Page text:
1. My experience of successfully increasing college numbers through my consultancy work is that you can achieve the desired outcomes quite reliably, without aggressively attacking neighbouring colleges.

    Of course, it is true that colleges which use effective approaches will to some extent increase numbers at the expense of those that don’t, but this tends to be marginal.

    David Collins makes an interesting point though.

    Typically an individual college can expect an uplift of 10 to 45 per
    cent in its application rate through clear strategic approaches to marketing.

    Some cooperation between colleges and other types of provider, perhaps regionally, would enable us to dramatically improve the efficiency of marketing and spread the effectiveness of these approaches to benefit the wider-16 sector.

    Good comprehensive IAG in schools would also help matters – but that’s another story.

    • How about closing down small school sixth forms which have been allowed to start up in close proximity to established sixth form college? Many of these new school sixth forms are tiny and subsidised from the rest of the school budget. What a total waste of money – and highly destabilising for colleges.

  2. Graham Hoyle OBE

    A clearer view of what FE really is and the different key elements within it is needed. This should then be collectively marketed to its various customers by local groupings of specialist providers offering complementary services. I seem to recall that the Foster report of a decade ago criticised colleges for trying to deliver everything. A few manage this but most did not heed the warning and are now in or about to be in real trouble.
    Most independents focus on employer facing offerings (not just apprenticeships) more accurately following ( and leading) the political priorities. Some of the larger ones also spread themselves too thinly on occasion.
    The FE of the future needs to be clear about its role and deliver and market it through local groupings of autonomous specialist providers with a high level of business/financial acumen. Private, voluntary and college providers.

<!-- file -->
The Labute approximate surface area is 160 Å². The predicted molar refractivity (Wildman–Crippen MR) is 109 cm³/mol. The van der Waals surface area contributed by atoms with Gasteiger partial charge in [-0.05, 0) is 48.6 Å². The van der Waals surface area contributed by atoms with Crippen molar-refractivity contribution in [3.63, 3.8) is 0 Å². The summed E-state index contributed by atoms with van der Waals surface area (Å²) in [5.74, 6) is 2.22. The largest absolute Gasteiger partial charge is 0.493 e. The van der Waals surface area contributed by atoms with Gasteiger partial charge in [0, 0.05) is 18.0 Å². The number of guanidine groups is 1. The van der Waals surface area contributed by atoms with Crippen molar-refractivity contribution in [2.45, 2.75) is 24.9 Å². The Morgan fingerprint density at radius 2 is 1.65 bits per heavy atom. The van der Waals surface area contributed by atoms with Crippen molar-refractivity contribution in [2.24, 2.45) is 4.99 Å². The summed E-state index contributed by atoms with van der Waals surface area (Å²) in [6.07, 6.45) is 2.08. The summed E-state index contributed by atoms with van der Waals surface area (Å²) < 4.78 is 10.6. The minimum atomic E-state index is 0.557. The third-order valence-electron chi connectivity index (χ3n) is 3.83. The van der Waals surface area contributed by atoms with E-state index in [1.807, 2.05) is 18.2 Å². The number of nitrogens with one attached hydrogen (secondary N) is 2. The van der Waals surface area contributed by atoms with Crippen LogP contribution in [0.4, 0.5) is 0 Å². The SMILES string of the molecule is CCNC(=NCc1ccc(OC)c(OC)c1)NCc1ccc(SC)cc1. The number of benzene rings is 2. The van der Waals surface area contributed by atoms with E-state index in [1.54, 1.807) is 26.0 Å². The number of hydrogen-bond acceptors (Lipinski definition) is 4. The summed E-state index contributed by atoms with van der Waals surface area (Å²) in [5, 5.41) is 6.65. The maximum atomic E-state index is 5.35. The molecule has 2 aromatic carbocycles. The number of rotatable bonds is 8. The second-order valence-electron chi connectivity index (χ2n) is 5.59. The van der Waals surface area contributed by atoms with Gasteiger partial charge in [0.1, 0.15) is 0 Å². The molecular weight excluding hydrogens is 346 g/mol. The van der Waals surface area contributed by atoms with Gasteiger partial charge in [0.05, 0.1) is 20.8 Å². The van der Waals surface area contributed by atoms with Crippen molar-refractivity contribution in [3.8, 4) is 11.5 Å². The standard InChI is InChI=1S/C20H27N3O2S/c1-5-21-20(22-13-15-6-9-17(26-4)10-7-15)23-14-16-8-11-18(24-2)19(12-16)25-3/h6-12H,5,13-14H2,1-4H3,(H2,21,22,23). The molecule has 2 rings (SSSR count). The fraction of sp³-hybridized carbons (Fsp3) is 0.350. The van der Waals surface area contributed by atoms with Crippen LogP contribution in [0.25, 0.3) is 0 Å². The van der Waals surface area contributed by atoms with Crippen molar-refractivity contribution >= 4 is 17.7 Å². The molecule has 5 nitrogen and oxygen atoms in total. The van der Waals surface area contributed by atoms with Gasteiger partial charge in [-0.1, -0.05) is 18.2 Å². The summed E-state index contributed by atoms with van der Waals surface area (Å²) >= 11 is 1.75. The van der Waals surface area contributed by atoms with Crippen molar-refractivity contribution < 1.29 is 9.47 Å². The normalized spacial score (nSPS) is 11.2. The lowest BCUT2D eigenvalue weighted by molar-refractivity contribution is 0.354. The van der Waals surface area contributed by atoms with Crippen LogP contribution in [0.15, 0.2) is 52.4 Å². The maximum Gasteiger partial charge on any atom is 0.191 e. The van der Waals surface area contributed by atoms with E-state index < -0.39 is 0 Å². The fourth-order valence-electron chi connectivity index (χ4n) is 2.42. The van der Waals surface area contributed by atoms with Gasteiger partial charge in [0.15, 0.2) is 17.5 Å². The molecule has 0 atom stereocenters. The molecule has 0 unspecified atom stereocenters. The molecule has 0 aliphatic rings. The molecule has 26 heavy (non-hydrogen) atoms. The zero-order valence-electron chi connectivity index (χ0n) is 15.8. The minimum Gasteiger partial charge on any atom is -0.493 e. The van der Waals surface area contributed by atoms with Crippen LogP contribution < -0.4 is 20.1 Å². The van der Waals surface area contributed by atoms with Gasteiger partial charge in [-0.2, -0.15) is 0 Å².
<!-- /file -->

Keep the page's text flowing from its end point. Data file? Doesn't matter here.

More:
3. In his FE Week opinion piece, Andy Wilson makes some great responses to David Collins’ letter telling FE colleges to stop spending on marketing to compete with each other.

    However, for many colleges there is another dimension to this issue as well.
    Much of our marketing is aimed at telling pupils in schools that there are other options for them at age sixteen, other than staying on in their school sixth form.

    While sixth form evidently works for lots of the 33% of 16-18s who go there, there is a solid strata of individuals who are encouraged to stay on for A Levels or less-well-resourced vocational provision in school, only to leave after a year and then join a vocational course or apprenticeship provided by a college with specialist staff and facilities, on which they flourish.

    But first, these students often experience disappointment, waste a year of their lives and (least of all) waste a year of tax-payers funding staying on at school. This is due often to a lack of independent careers advice, to local colleges not being allowed access to talk to pupils, and to government rhetoric which has often focused on the academic route.

    In response, colleges use more overt and expensive marketing techniques to try to reach out to young people who would benefit from vocational education and rapid routes to work it provides, when proper careers advice and access to pupils would enable them to ‘fill their classrooms’ much more efficiently.

    As in the Area Review process as a whole, Dr. Collins’ letter and argument miss out a huge aspect of the challenge of delivering the right mix of post-16 education.